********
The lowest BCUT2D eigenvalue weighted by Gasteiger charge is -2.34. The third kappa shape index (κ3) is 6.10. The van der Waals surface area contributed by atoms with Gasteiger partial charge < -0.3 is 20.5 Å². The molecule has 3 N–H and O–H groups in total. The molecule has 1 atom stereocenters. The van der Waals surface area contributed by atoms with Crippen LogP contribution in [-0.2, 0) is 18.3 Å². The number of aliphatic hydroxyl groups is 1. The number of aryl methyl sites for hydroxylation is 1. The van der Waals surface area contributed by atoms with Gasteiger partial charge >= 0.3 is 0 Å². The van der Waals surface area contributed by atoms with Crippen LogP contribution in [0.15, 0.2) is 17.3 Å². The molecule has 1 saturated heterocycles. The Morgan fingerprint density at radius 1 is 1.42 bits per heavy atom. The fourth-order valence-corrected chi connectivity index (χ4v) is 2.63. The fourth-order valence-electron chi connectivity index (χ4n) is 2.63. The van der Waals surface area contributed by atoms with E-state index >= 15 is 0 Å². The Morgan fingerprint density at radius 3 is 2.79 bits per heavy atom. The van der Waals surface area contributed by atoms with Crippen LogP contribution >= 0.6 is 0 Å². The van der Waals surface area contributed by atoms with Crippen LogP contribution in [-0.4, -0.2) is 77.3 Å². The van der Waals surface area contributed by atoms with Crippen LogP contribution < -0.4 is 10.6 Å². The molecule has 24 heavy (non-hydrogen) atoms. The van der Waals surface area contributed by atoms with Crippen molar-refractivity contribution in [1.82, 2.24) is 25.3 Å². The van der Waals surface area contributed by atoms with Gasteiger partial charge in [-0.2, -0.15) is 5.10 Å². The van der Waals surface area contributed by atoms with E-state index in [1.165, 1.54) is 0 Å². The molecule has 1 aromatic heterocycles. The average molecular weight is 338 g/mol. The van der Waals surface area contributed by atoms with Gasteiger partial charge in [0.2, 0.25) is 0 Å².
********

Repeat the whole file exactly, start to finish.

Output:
The lowest BCUT2D eigenvalue weighted by Gasteiger charge is -2.34. The third kappa shape index (κ3) is 6.10. The van der Waals surface area contributed by atoms with Gasteiger partial charge < -0.3 is 20.5 Å². The molecule has 3 N–H and O–H groups in total. The molecule has 1 atom stereocenters. The van der Waals surface area contributed by atoms with Crippen LogP contribution in [-0.2, 0) is 18.3 Å². The number of aliphatic hydroxyl groups is 1. The number of aryl methyl sites for hydroxylation is 1. The van der Waals surface area contributed by atoms with Gasteiger partial charge >= 0.3 is 0 Å². The van der Waals surface area contributed by atoms with Crippen LogP contribution in [0.15, 0.2) is 17.3 Å². The molecule has 1 saturated heterocycles. The Morgan fingerprint density at radius 1 is 1.42 bits per heavy atom. The fourth-order valence-corrected chi connectivity index (χ4v) is 2.63. The fourth-order valence-electron chi connectivity index (χ4n) is 2.63. The van der Waals surface area contributed by atoms with E-state index >= 15 is 0 Å². The Morgan fingerprint density at radius 3 is 2.79 bits per heavy atom. The van der Waals surface area contributed by atoms with Crippen LogP contribution >= 0.6 is 0 Å². The van der Waals surface area contributed by atoms with Crippen LogP contribution in [-0.4, -0.2) is 77.3 Å². The van der Waals surface area contributed by atoms with Crippen LogP contribution < -0.4 is 10.6 Å². The molecule has 24 heavy (non-hydrogen) atoms. The van der Waals surface area contributed by atoms with Crippen molar-refractivity contribution in [1.82, 2.24) is 25.3 Å². The van der Waals surface area contributed by atoms with Gasteiger partial charge in [-0.2, -0.15) is 5.10 Å². The van der Waals surface area contributed by atoms with E-state index in [1.165, 1.54) is 0 Å². The molecule has 1 aromatic heterocycles. The average molecular weight is 338 g/mol. The van der Waals surface area contributed by atoms with Gasteiger partial charge in [0.2, 0.25) is 0 Å².